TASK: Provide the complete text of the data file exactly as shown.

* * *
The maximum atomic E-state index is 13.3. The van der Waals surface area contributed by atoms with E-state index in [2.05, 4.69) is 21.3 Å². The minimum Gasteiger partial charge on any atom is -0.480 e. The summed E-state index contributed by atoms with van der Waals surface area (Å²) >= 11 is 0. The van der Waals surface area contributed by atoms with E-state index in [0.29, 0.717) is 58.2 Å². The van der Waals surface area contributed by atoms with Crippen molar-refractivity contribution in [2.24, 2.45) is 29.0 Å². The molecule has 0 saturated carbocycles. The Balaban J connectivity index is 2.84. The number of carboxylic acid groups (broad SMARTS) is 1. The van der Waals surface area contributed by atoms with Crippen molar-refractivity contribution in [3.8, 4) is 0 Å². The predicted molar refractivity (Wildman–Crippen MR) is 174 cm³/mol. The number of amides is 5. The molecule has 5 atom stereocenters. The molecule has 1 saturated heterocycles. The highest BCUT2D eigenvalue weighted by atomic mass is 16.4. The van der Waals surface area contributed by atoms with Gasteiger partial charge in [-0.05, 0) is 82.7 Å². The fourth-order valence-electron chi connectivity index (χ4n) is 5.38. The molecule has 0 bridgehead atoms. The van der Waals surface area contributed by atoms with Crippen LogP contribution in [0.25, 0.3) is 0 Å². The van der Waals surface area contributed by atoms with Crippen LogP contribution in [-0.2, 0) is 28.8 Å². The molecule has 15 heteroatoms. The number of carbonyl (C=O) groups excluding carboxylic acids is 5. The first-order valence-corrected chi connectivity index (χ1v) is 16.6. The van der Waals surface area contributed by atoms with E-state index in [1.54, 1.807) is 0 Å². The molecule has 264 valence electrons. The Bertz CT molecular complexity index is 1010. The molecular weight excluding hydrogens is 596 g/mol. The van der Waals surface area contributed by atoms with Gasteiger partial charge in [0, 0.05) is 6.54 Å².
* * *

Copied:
The maximum atomic E-state index is 13.3. The van der Waals surface area contributed by atoms with E-state index in [2.05, 4.69) is 21.3 Å². The minimum Gasteiger partial charge on any atom is -0.480 e. The summed E-state index contributed by atoms with van der Waals surface area (Å²) >= 11 is 0. The van der Waals surface area contributed by atoms with E-state index in [0.29, 0.717) is 58.2 Å². The van der Waals surface area contributed by atoms with Crippen molar-refractivity contribution in [2.24, 2.45) is 29.0 Å². The molecule has 0 saturated carbocycles. The Balaban J connectivity index is 2.84. The number of carboxylic acid groups (broad SMARTS) is 1. The van der Waals surface area contributed by atoms with Crippen molar-refractivity contribution in [3.8, 4) is 0 Å². The predicted molar refractivity (Wildman–Crippen MR) is 174 cm³/mol. The number of amides is 5. The molecule has 5 atom stereocenters. The molecule has 1 saturated heterocycles. The highest BCUT2D eigenvalue weighted by atomic mass is 16.4. The van der Waals surface area contributed by atoms with Gasteiger partial charge in [-0.05, 0) is 82.7 Å². The fourth-order valence-electron chi connectivity index (χ4n) is 5.38. The molecule has 0 bridgehead atoms. The van der Waals surface area contributed by atoms with Crippen LogP contribution in [0.25, 0.3) is 0 Å². The van der Waals surface area contributed by atoms with Crippen LogP contribution in [-0.2, 0) is 28.8 Å². The molecule has 15 heteroatoms. The number of carbonyl (C=O) groups excluding carboxylic acids is 5. The first-order valence-corrected chi connectivity index (χ1v) is 16.6. The van der Waals surface area contributed by atoms with E-state index in [1.54, 1.807) is 0 Å². The molecule has 264 valence electrons. The Bertz CT molecular complexity index is 1010. The molecular weight excluding hydrogens is 596 g/mol. The van der Waals surface area contributed by atoms with Gasteiger partial charge in [0, 0.05) is 6.54 Å².